David Read, founder & chairman of Prestige Purchasing discusses the current shortage of HGV drivers and the outlook for supply in our sector

In the summer of 1940 Hitler launched his invasion of Russia. It involved over three million troops, 3400 tanks and 2700 aircraft. In spite of huge technical superiority, and enormous early successes, the invasion ultimately failed. It did so for many reasons, but at its heart were supply problems. The extended supply lines, providing ammunition, diesel and food when combined with the winter weather weakened the attacking force to such an extent that they were forced to abandon the exercise.

In 2021 we are thankfully not at war, but the pandemic has generated some highly extreme circumstances within which the supply of food, drink and many other goods can no longer be considered stable and predictable. As the German army discovered, we ignore the essential nature of reliable supply at our peril, as supply failures can totally wipe out success, even if there are many other positive aspects of the endeavour.

Last week jobs website Indeed reported that searches by EU-based jobseekers for work in the UK were down 36% year-on-year during May. For hospitality and its supply chains the fall was 41%. Hospitality operators reading this will know only too well the struggles of employing staff in the current environment but may be less familiar with just how chronic the challenges are within our supply chains.

This week UK food distributors have called for the army to be mobilised to prevent the imminent breakdown of the country’s food supply chain, due to a critical shortage of HGV drivers. The Federation of Wholesale Distributors (FWD) has warned that its members are facing unprecedented challenges in getting food deliveries out to the restaurants, pubs, schools and care homes that they serve.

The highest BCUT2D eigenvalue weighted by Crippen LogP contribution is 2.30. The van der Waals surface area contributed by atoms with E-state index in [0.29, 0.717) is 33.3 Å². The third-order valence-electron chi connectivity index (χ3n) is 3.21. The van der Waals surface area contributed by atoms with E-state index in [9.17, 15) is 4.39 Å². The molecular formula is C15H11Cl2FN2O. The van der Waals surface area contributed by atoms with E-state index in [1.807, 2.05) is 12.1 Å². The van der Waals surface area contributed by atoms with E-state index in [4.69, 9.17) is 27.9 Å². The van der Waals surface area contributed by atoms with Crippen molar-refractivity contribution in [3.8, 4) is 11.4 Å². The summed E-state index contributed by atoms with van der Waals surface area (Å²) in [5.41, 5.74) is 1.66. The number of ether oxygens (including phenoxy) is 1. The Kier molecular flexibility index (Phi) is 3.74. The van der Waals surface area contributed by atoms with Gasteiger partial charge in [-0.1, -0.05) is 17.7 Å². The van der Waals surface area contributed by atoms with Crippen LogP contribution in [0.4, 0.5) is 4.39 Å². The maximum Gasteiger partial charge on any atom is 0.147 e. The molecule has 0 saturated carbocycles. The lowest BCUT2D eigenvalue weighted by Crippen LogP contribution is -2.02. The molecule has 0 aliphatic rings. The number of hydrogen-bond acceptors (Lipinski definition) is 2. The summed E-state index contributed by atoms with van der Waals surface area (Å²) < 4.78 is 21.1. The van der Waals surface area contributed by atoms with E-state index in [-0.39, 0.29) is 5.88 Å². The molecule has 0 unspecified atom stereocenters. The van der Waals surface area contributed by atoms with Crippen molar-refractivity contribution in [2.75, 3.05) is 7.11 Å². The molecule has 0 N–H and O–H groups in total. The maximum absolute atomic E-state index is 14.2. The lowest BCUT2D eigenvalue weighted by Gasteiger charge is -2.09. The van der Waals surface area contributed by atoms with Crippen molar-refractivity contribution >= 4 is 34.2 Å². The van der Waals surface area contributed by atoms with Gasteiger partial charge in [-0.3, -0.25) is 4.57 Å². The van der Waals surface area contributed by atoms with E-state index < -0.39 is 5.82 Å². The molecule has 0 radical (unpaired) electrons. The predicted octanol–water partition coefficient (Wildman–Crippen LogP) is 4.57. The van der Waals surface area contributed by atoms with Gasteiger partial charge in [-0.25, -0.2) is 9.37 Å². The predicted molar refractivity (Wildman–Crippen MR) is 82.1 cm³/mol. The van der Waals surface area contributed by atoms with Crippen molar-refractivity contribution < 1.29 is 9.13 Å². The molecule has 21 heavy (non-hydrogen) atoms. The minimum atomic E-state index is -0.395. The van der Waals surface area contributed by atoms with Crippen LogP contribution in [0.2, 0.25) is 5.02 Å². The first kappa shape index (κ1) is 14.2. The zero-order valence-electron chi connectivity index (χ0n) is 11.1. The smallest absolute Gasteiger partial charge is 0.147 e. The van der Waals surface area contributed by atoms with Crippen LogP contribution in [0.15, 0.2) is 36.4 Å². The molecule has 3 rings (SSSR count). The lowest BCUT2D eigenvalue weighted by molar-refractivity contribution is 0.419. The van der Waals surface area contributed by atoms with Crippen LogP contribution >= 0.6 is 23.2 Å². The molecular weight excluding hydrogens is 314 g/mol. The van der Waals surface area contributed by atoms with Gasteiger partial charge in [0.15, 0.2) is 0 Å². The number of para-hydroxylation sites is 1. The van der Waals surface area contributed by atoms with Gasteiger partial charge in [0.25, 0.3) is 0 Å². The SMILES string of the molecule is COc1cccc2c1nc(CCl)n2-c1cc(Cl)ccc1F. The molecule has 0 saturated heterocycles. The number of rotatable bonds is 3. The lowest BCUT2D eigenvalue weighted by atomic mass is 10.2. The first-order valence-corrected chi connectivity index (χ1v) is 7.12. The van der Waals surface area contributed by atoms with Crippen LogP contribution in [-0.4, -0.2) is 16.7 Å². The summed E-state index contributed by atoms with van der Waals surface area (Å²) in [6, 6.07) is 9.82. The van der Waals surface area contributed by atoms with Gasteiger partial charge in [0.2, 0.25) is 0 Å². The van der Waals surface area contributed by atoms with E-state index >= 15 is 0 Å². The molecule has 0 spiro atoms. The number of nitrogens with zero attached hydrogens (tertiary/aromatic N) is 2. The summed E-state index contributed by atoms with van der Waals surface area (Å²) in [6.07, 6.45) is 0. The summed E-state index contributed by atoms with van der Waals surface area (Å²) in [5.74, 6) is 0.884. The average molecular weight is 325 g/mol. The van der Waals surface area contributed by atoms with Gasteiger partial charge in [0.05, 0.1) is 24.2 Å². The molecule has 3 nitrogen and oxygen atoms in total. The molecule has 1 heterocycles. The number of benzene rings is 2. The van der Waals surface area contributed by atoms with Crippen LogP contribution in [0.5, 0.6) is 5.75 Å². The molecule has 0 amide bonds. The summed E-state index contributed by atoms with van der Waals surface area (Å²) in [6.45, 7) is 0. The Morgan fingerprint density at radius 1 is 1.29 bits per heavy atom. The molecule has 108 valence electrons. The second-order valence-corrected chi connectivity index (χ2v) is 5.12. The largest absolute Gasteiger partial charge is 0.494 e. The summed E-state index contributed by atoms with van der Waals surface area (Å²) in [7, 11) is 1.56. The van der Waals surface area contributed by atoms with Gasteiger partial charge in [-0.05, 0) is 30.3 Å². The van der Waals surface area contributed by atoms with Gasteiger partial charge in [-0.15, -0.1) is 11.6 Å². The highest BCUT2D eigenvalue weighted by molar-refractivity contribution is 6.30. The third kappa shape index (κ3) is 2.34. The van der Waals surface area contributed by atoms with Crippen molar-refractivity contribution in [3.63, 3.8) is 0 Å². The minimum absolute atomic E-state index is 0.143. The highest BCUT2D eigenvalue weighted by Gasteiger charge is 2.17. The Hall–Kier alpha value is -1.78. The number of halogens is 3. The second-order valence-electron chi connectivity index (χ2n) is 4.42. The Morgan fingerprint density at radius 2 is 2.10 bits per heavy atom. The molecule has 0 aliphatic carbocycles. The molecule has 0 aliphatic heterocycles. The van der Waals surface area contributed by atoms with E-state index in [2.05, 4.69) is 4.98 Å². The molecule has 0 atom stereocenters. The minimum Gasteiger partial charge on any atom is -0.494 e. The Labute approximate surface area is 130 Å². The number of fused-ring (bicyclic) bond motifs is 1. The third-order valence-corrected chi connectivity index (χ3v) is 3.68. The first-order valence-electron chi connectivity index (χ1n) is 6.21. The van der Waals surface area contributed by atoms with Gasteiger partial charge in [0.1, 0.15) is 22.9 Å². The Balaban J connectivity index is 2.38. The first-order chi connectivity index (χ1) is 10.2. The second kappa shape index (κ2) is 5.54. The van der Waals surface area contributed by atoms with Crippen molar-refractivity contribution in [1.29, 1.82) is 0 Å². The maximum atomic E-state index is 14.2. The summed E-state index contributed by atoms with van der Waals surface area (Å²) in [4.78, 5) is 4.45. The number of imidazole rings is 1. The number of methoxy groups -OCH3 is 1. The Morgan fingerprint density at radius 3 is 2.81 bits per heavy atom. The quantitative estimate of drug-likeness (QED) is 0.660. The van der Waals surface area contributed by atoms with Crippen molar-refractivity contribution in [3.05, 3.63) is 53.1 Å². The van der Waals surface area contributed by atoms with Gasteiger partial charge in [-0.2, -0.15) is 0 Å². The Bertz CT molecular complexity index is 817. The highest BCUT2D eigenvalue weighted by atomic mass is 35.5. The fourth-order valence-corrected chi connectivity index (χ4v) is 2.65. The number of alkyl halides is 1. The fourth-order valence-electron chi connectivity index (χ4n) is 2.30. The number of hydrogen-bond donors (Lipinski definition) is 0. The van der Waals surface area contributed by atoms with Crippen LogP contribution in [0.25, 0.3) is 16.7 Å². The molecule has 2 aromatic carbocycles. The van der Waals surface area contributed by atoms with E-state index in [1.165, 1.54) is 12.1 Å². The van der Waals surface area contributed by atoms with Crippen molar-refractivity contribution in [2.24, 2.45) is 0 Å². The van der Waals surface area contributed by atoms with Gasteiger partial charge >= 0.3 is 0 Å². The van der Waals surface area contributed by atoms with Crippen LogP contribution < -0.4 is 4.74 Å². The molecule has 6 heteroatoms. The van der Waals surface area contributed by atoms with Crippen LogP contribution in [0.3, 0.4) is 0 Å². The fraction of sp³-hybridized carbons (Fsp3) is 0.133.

This crisis has been in the pipeline for a long time, but with Brexit drastically halting recruitment from the EU, a huge backlog of HGV driving tests caused by the pandemic and IR35 tax changes leading many drivers to quit the industry, this shortage has now tipped the sector into genuine crisis. The FWD said “The shortage of drivers is now critical. We are meeting with ministers this week to discuss options, which we believe should include having army drivers on standby to ensure food distribution is not interrupted.”

Among the proposals it intends to put forward is a temporary extension of drivers’ hours, perhaps limited to multi-drops in remote areas and regions with a food supply threat. The association has also called for an end to furlough for HGV drivers and a waiving of requirements for both medical certification and Certificate of Professional Competence (CPC) in the case of drivers’ whose CPC has expired.

What is clear for hospitality operators is that this is both a serious systemic problem, and one that will not be resolved quickly, particularly as the re-opening of the sector will not complete for at least another month.

It’s serious because shortages of supply can cripple a restaurant’s ability to deliver for the customer. This week I have heard many reports of lengthened order lead-times and imposed minimum delivery sizes and service levels. Whole deliveries have been regularly missed. Stock-outs are common. Reports of hotels capping occupancy levels because of supply shortages, and restaurants restricting menu ranges are all too frequent. And it’s long-term because the solutions are complex and will take time to implement. The fact that many suppliers are putting a freeze on new business highlights how they feel they must concentrate only on servicing their existing customers as well as they can.

What is certain is that we don’t suddenly have a whole industry of bad suppliers out there. Indeed, we should be grateful for the fact that we have a strong, diverse, experienced and generally well-invested supply community who will grapple with these challenges and ultimately prevail.

But these challenges are systemic, and they are not just a minor and temporary blip caused by the sector’s re-opening. our suppliers will need our support and understanding and raised levels of positive collaboration to adapt requirements - to ensure that the storm is weathered by our industry. This is a time to reach for the phone, not the contract drawer.

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